For three days, 15,000 U.S., British and Afghan troops have marched towards the Taliban stronghold of Marja in southern Afghanistan in the biggest joint operation of the war.
Called Operation Moshtarak, the mission is to take Marja, the biggest town in the Helmand province still held by the Taliban, and also to win over the town's 80,000 residents.
Ultimately, military forces hope to establish Afghan government rule in the region.
In this video, NewsHour correspondent Ray Suarez reports on efforts in Marja and talks to Rod Norland of the New York Times who has been covering the story from Kabul.
"Until now, there was security. But now, after everything is fine, we want them to build us schools and roads. So far, they haven't done anything for us. Now it is time to work, and they have promised to do that." Mohammad Ebrahimi, Afghanistan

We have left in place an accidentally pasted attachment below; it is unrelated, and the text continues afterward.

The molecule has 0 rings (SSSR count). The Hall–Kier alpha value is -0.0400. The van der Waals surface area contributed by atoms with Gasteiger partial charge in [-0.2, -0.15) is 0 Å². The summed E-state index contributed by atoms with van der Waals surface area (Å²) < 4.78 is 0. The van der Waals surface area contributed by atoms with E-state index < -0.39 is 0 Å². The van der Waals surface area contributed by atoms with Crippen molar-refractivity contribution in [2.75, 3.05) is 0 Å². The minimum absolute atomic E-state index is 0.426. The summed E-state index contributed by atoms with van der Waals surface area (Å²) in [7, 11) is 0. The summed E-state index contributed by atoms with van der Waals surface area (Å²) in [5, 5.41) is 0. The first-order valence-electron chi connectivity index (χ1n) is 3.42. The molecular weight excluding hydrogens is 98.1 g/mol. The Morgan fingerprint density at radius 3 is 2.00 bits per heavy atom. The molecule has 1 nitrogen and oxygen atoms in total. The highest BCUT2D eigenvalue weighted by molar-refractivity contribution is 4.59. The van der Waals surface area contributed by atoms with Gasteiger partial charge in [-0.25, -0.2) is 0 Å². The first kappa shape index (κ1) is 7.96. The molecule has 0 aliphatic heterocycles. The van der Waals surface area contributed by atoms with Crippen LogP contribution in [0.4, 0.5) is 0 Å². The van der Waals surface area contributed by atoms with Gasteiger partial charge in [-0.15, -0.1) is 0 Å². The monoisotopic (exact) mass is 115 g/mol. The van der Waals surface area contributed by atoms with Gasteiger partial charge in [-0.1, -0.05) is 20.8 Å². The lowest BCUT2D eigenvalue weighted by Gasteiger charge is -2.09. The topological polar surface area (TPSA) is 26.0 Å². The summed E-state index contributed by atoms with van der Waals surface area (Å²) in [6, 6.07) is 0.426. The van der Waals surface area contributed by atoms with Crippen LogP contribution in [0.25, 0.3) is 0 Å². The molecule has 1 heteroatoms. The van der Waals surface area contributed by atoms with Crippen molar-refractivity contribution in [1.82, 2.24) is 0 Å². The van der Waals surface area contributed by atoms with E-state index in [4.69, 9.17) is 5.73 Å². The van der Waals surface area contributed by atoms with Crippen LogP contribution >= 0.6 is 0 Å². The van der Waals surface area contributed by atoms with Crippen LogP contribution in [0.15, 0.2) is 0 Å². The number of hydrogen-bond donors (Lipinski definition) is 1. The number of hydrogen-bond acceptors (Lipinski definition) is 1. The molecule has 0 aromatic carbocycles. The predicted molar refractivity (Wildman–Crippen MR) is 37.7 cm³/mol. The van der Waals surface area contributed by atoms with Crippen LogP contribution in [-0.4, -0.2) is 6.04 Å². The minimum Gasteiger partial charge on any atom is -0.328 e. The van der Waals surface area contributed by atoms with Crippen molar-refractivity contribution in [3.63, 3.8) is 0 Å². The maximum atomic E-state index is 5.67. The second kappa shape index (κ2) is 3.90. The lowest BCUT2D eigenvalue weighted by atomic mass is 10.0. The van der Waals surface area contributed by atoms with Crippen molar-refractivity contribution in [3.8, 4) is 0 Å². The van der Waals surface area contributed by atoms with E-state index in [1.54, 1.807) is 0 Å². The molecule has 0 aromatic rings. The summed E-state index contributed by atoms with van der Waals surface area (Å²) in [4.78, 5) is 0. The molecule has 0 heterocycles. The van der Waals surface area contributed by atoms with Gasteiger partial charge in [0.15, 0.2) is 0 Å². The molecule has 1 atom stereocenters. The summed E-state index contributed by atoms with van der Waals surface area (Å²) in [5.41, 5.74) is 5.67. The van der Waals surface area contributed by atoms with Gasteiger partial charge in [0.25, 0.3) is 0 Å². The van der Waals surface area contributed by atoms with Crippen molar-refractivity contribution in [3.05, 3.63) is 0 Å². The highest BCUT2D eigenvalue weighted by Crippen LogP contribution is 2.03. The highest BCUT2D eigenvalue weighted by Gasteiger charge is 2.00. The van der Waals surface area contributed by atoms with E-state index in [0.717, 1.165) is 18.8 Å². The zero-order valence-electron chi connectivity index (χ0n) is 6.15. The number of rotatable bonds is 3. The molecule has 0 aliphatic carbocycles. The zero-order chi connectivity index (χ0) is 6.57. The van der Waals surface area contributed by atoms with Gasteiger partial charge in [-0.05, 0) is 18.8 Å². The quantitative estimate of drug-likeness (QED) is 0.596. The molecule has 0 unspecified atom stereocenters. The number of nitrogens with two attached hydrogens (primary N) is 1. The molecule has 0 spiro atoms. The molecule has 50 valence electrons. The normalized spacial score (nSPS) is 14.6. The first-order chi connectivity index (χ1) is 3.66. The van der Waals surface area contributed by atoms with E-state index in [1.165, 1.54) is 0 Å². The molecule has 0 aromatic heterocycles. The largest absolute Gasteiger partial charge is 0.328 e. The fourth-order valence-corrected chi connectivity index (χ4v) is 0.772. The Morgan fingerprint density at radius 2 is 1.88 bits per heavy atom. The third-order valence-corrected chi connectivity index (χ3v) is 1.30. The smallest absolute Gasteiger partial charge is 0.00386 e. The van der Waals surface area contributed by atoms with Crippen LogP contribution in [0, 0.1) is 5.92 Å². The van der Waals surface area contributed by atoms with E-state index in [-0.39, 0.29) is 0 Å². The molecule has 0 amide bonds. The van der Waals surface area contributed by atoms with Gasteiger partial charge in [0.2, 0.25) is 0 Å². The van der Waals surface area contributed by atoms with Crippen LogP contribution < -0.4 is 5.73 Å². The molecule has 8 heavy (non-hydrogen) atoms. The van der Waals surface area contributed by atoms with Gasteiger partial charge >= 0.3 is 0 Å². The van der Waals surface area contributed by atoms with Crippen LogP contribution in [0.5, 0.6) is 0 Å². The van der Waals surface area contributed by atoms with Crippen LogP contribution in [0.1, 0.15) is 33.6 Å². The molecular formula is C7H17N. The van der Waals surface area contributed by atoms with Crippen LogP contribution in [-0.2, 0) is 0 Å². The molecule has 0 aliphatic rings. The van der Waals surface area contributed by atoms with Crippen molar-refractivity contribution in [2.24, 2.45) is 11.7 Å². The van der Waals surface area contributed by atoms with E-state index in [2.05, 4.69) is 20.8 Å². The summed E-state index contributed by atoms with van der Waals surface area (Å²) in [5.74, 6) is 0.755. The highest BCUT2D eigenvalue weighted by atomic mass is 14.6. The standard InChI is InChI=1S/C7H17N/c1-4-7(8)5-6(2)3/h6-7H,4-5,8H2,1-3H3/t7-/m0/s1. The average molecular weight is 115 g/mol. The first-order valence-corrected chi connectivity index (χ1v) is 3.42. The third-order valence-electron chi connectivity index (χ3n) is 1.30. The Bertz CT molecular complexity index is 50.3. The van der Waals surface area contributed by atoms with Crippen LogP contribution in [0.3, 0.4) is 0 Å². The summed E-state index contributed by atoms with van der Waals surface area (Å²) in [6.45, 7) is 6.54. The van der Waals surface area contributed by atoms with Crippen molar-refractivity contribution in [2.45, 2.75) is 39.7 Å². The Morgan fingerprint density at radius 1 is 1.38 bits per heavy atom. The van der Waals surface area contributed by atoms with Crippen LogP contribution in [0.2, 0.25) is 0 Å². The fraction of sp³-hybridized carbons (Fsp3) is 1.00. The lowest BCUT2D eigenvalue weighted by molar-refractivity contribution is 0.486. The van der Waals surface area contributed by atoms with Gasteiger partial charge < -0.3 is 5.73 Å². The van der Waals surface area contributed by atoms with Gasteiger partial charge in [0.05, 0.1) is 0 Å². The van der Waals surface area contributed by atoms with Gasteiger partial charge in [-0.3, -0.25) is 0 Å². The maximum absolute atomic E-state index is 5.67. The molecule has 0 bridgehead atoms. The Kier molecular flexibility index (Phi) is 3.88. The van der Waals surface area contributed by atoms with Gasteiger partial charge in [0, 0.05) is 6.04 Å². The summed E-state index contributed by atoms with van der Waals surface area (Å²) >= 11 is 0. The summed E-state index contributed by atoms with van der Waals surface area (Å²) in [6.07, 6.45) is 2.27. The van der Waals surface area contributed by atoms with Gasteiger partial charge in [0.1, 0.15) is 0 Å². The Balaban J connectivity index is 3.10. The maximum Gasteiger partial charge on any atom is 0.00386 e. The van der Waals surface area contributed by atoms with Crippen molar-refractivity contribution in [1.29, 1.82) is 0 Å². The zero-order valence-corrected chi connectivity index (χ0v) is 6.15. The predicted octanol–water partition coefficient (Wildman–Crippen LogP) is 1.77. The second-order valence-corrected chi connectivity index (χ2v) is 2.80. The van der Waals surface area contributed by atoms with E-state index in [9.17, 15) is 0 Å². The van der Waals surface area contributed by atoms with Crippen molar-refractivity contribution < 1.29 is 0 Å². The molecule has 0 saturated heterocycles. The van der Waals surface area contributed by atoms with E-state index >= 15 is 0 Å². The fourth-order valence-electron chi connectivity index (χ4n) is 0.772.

"The Americans and the Afghans want to show that their new population-centered strategy can succeed in holding -- holding Marja long enough to rebuild it and to provide real government services that will hopefully discourage people from going back to the Taliban." - Rod Norland, New York Times
1. Where is Afghanistan. What countries border Afghanistan?
2. Why is the U.S. fighting in Afghanistan?
1. What did you learn from this video?
2. Why is it so important for allied troops to win over the people of the town of Marja? What difficulties will they probably face?
3. Why is the Taliban able to maintain control in some areas? What resources might they have?
4. The U.S. has already been in Afghanistan for eight years and experts believe that the war will get worse before or if it gets better. What do you think of this assessment? Do you think we should add more troops or pull out?